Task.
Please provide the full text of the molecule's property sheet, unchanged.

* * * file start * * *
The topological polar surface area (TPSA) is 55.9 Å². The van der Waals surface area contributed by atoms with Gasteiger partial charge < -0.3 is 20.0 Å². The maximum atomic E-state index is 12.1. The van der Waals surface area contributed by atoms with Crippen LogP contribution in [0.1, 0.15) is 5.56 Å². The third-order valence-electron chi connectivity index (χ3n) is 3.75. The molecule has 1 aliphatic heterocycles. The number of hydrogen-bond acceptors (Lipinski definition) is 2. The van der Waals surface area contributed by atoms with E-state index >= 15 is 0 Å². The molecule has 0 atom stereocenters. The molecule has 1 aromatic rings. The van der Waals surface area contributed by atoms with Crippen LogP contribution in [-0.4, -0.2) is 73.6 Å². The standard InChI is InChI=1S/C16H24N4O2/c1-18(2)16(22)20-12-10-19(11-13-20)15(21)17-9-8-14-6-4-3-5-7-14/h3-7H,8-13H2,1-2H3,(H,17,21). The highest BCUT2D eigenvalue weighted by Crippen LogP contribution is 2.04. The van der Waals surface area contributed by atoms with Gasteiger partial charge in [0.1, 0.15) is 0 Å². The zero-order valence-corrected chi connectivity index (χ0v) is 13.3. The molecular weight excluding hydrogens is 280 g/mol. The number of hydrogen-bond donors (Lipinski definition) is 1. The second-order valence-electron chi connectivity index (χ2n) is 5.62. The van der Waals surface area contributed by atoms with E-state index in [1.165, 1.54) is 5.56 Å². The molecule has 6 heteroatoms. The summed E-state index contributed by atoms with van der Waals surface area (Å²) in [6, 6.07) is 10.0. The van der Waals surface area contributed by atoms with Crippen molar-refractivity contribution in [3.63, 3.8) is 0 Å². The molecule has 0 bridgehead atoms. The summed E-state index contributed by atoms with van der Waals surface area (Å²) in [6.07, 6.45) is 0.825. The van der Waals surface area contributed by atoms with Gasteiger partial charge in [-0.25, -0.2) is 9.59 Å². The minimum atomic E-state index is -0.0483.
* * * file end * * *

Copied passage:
The topological polar surface area (TPSA) is 55.9 Å². The van der Waals surface area contributed by atoms with Gasteiger partial charge < -0.3 is 20.0 Å². The maximum atomic E-state index is 12.1. The van der Waals surface area contributed by atoms with Crippen LogP contribution in [0.1, 0.15) is 5.56 Å². The third-order valence-electron chi connectivity index (χ3n) is 3.75. The molecule has 1 aliphatic heterocycles. The number of hydrogen-bond acceptors (Lipinski definition) is 2. The van der Waals surface area contributed by atoms with E-state index >= 15 is 0 Å². The molecule has 0 atom stereocenters. The molecule has 1 aromatic rings. The van der Waals surface area contributed by atoms with Crippen LogP contribution in [-0.4, -0.2) is 73.6 Å². The standard InChI is InChI=1S/C16H24N4O2/c1-18(2)16(22)20-12-10-19(11-13-20)15(21)17-9-8-14-6-4-3-5-7-14/h3-7H,8-13H2,1-2H3,(H,17,21). The highest BCUT2D eigenvalue weighted by Crippen LogP contribution is 2.04. The van der Waals surface area contributed by atoms with Gasteiger partial charge in [0.1, 0.15) is 0 Å². The zero-order valence-corrected chi connectivity index (χ0v) is 13.3. The molecular weight excluding hydrogens is 280 g/mol. The number of hydrogen-bond donors (Lipinski definition) is 1. The second-order valence-electron chi connectivity index (χ2n) is 5.62. The van der Waals surface area contributed by atoms with E-state index in [1.165, 1.54) is 5.56 Å². The molecule has 6 heteroatoms. The summed E-state index contributed by atoms with van der Waals surface area (Å²) in [6, 6.07) is 10.0. The van der Waals surface area contributed by atoms with Crippen molar-refractivity contribution in [3.63, 3.8) is 0 Å². The molecule has 0 bridgehead atoms. The summed E-state index contributed by atoms with van der Waals surface area (Å²) in [6.07, 6.45) is 0.825. The van der Waals surface area contributed by atoms with Gasteiger partial charge in [-0.25, -0.2) is 9.59 Å². The minimum atomic E-state index is -0.0483.